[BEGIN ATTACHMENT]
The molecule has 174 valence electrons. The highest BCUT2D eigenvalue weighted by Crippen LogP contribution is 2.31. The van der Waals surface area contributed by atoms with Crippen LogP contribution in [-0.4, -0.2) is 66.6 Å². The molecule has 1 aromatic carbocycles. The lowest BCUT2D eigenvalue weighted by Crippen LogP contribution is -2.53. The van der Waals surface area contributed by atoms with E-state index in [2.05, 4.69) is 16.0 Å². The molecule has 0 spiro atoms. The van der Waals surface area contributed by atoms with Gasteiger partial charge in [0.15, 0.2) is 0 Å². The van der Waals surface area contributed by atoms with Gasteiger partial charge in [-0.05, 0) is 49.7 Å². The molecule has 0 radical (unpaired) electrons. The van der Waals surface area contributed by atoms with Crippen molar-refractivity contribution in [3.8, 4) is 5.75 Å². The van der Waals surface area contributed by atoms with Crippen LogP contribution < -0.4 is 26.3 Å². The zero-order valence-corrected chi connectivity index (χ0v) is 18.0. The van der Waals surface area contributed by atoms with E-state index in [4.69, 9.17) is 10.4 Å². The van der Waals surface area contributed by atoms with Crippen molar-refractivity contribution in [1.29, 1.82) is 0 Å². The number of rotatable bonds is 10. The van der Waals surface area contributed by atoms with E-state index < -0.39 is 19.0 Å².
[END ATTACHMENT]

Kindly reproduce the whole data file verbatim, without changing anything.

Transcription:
The molecule has 174 valence electrons. The highest BCUT2D eigenvalue weighted by Crippen LogP contribution is 2.31. The van der Waals surface area contributed by atoms with Crippen LogP contribution in [-0.4, -0.2) is 66.6 Å². The molecule has 1 aromatic carbocycles. The lowest BCUT2D eigenvalue weighted by Crippen LogP contribution is -2.53. The van der Waals surface area contributed by atoms with E-state index in [2.05, 4.69) is 16.0 Å². The molecule has 0 spiro atoms. The van der Waals surface area contributed by atoms with Gasteiger partial charge in [0.15, 0.2) is 0 Å². The van der Waals surface area contributed by atoms with Gasteiger partial charge in [-0.05, 0) is 49.7 Å². The molecule has 0 radical (unpaired) electrons. The van der Waals surface area contributed by atoms with Crippen molar-refractivity contribution in [3.8, 4) is 5.75 Å². The van der Waals surface area contributed by atoms with Crippen LogP contribution < -0.4 is 26.3 Å². The zero-order valence-corrected chi connectivity index (χ0v) is 18.0. The van der Waals surface area contributed by atoms with E-state index in [4.69, 9.17) is 10.4 Å². The van der Waals surface area contributed by atoms with Crippen molar-refractivity contribution in [1.29, 1.82) is 0 Å². The number of rotatable bonds is 10. The van der Waals surface area contributed by atoms with E-state index < -0.39 is 19.0 Å².